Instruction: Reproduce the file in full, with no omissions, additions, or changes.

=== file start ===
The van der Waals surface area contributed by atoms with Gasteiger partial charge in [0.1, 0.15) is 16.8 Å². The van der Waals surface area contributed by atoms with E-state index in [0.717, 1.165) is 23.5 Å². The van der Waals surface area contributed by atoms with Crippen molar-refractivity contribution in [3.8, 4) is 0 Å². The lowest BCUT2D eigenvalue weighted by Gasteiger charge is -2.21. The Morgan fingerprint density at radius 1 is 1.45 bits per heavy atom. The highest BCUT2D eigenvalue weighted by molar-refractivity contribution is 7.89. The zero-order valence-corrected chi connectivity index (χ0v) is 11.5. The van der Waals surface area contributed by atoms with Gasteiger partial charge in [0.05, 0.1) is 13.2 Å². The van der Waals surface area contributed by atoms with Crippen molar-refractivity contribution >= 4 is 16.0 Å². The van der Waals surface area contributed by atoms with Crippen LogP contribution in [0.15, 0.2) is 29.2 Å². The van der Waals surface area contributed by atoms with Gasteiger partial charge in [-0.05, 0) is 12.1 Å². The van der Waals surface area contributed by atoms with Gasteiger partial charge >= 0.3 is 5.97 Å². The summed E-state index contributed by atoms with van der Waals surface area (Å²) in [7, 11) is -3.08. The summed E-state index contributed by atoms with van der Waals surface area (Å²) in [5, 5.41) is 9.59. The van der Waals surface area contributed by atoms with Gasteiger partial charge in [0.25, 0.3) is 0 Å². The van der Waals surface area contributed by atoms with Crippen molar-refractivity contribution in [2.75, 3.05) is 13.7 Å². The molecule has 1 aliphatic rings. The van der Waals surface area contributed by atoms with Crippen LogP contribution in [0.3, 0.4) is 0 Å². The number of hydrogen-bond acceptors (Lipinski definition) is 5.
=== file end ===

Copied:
The van der Waals surface area contributed by atoms with Gasteiger partial charge in [0.1, 0.15) is 16.8 Å². The van der Waals surface area contributed by atoms with E-state index in [0.717, 1.165) is 23.5 Å². The van der Waals surface area contributed by atoms with Crippen molar-refractivity contribution in [3.8, 4) is 0 Å². The lowest BCUT2D eigenvalue weighted by Gasteiger charge is -2.21. The Morgan fingerprint density at radius 1 is 1.45 bits per heavy atom. The highest BCUT2D eigenvalue weighted by molar-refractivity contribution is 7.89. The zero-order valence-corrected chi connectivity index (χ0v) is 11.5. The van der Waals surface area contributed by atoms with Gasteiger partial charge in [0.05, 0.1) is 13.2 Å². The van der Waals surface area contributed by atoms with Crippen molar-refractivity contribution >= 4 is 16.0 Å². The van der Waals surface area contributed by atoms with Crippen LogP contribution in [0.15, 0.2) is 29.2 Å². The van der Waals surface area contributed by atoms with Gasteiger partial charge in [-0.05, 0) is 12.1 Å². The van der Waals surface area contributed by atoms with Gasteiger partial charge >= 0.3 is 5.97 Å². The summed E-state index contributed by atoms with van der Waals surface area (Å²) in [7, 11) is -3.08. The summed E-state index contributed by atoms with van der Waals surface area (Å²) in [5, 5.41) is 9.59. The van der Waals surface area contributed by atoms with Gasteiger partial charge in [0.25, 0.3) is 0 Å². The van der Waals surface area contributed by atoms with Crippen molar-refractivity contribution in [2.75, 3.05) is 13.7 Å². The molecule has 1 aliphatic rings. The van der Waals surface area contributed by atoms with Crippen LogP contribution in [0.3, 0.4) is 0 Å². The number of hydrogen-bond acceptors (Lipinski definition) is 5.